Molecular Techniques and Methods

Long Distance PCR

Copy Right © 2001/ Institute of Molecular Development LLC

INTRODUCTION

The ability to amplify fragments up to 20-50 kb would potentially enable the isolation of an entire gene from a cDNA, thereby obviating the time-consuming task of screening a genomic library for the target gene.




MATERIALS AND SOLUTIONS

10 x PCR Buffer (1 ml)
25 mM Tris-HCl (pH 8.9) ------------------------- 25 ul of 1 M Tris-HCl
100 mM KCl -------------------------------------- 100 ul of 1 M KCl
0.75 mM EGTA ----------------------------------- 15 ul of 50 mM EGTA
0.05% Tween-20 ---------------------------------- 5 ul of 10% Tween-20
0.01% Gelatin ------------------------------------- 10 ul of 1% Gelatin
Distilled H2O -------------------------------------- 845 ul

  • In 10 x PCR Buffer, the EGTA chelates manganese and inhibits any reverse transcriptase activity that might otherwise be exhibited by rTth DNA polymerase.




    PROCEDURES

    1. In a pre-PCR area, prepare the master mix of the followings and distribute to PCR tubes.

    Component
    Volume
    Final Concentration
    10 x PCR Buffer
    10 ul
    1 x Buffer
    50% Glycerol
    10 ul
    5%
    25 mM MgCl2
    10 ul
    2.5 mM MgCl2
    Primer 1 (Tm > 63oC)
    10 ul
    10 pmoles-200 nmoles
    Primer 2 (Tm > 63oC)
    10 ul
    10 pmoles-200 nmoles
    dNTPs Mix
    1-2 ul
    100-200 uM
    DNA Template
    -
    25-100 ng
    rTth DNA polymerase +
    Pfu (or, Vent) DNA polymerase (20:1 = v:v)
    -
    2.5 U
    Distilled H2O to make a final volume of
    -
    100 ul


    2. Do PCR reaction as follow:

    1 cycle
    Denaturation
    95oC
    2 min
    10 cycles
    Denaturation
    95oC
    10 sec
    Annealing
    Tm-5oC
    (>58oC)
    30 sec
    Extension
    72oC
    3 min
    20 cycles
    Denaturation
    95oC
    10 sec
    Annealing
    Tm-5oC
    (>58oC)
    10 sec
    Extension
    72oC
    3 min +
    20-40 sec automatic increment every cycle
    1 cycle
    Extension
    72oC
    10-15 min

  • Tm = [2 x (A+T)] + [4 x (G+C)]


    3. Analyze PCR products in agarose gel.




    NOTES

  • The majority of DNA in long distance PCR should be a high-quality template, because high-integrity DNA provides a greater concentration of intact initial template available.

  • Primer length is optimal at 18-25 nucleotides for long distance PCR. When designing primers for amplification of regions from complex genomes, or regions known to be particularly G+C-rich, increased length provides additional stability. The addition of each incremental nucleotide to the primer confers approximately four times more specificity. Complementarity at the 3' ends of the primers as well as secondary structure should be avoided.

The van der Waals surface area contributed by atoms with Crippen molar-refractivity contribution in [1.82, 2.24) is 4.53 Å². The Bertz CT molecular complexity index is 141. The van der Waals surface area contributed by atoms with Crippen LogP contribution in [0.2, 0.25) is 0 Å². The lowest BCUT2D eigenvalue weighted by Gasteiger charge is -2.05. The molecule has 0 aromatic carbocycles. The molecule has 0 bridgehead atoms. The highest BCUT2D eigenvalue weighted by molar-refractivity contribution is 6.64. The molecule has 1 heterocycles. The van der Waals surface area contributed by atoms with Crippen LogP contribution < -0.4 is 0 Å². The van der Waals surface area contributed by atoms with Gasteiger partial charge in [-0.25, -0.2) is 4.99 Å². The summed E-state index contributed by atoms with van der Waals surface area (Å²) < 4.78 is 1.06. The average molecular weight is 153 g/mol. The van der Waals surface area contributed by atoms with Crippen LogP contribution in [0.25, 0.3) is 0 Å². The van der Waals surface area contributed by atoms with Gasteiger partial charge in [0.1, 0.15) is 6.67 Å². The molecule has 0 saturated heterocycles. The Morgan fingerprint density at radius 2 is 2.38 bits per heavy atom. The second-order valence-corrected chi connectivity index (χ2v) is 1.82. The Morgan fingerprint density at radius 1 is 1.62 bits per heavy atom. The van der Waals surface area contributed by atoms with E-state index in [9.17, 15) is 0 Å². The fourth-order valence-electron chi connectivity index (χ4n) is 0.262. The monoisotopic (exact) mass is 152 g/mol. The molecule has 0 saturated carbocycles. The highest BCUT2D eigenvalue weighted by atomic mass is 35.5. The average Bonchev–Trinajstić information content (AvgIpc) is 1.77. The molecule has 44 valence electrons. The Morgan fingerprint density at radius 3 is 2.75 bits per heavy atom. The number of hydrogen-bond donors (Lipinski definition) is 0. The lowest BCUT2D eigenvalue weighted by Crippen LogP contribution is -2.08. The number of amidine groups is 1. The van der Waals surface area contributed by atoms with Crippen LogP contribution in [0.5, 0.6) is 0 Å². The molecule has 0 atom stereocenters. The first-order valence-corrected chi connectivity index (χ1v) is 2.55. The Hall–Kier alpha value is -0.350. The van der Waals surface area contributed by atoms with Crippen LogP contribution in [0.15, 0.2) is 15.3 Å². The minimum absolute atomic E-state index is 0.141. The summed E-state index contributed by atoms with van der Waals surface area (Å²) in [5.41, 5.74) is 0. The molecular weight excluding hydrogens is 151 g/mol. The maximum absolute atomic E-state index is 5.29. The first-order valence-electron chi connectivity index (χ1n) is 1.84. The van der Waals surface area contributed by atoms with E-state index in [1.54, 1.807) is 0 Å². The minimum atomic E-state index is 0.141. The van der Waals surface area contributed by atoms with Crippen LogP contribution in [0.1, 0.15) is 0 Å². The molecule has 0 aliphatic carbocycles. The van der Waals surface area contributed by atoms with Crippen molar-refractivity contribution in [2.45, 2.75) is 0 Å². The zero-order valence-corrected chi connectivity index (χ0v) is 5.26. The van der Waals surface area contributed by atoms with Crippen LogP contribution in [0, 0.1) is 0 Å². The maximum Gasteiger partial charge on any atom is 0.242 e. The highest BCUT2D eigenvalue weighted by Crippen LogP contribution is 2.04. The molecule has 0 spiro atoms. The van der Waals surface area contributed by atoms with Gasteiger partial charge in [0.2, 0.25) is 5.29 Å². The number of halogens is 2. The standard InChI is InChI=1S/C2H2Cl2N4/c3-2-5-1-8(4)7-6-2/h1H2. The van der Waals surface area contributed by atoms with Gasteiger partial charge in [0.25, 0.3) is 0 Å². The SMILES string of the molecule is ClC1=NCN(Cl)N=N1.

• High primer concentrations decrease the time necessary for sufficient annealing and therefore may increase specificity.

  • The nucleotide composition of primers should reflect the nucleotide composition of the region from which the desired target is to be amplified (e.g., if the target region is 50% G+C, then the primers should also be 50% G+C).

  • DNA polymerases with 5' to 3' exonuclease (nick translation) activity have yielded consistently superior performance in long-distance PCR as compared with those enzymes exhibiting 3' to 5' exonuclease ("proofreading") activity, both 3' to 5' and 5' to 3' exonuclease activities, or neither exonuclease activity.

  • Taq DNA polymerase extends at a rate of 0.25 nucleotides per second at 22oC, 1.5 nucleotides per second at 37oC, 24 nucleotides per second at 55oC, greater than 60 nucleotides per second at 70oC, and 150 nucleotides per second at 75-80oC. Thus, at 70-72oC, Taq DNA polymerase would extend at a rate of greater than 3.5 kb per minute. As a general rule, extension times of 1 minute per kilobase are more than sufficient to generate the expected PCR product. The same rule applies when using rTth DNA polymerase, because this enzyme has an extension rate that is very similar to that of Taq DNA polymerase.

  • As the PCR product begins to accumulate in the later cycles, the ability to extend a significant proportion of primers over a long distance in a given unit of time might be limited by the relative decrease in enzyme molecules per template. Thus, increasing the extension time in each of the later PCR cycles could increase the likelihood of synthesizing long PCR products.




    KIT INFORMATION




    REFERENCES

  • Barnes, WM (1994) PCR amplification of up to 55-kb DNA with high fidelity and high yield from lambda bacteriophage templates. PNAS 95: 2216-2220.

  • Foord, O, Rose, EA (1994) Long-distance PCR. PCR Methods Appl. 5: 5149-5161.

  • Kainz, P, Schrniedlechner, A, Strack, B (1992) In vitro amplification of DNA >10 kb. Anal. Biochem 202: 46-49.

  • Maga, EA, Richardson, T (1991) Amplification of a 9.0 kb fragment using PCR. BioTechniques 11: 185-186.

  • Ponce, MR, Nicol, L (1991) PCR amplification of long DNA fragments. Nucleic Acids Res. 20: 623.



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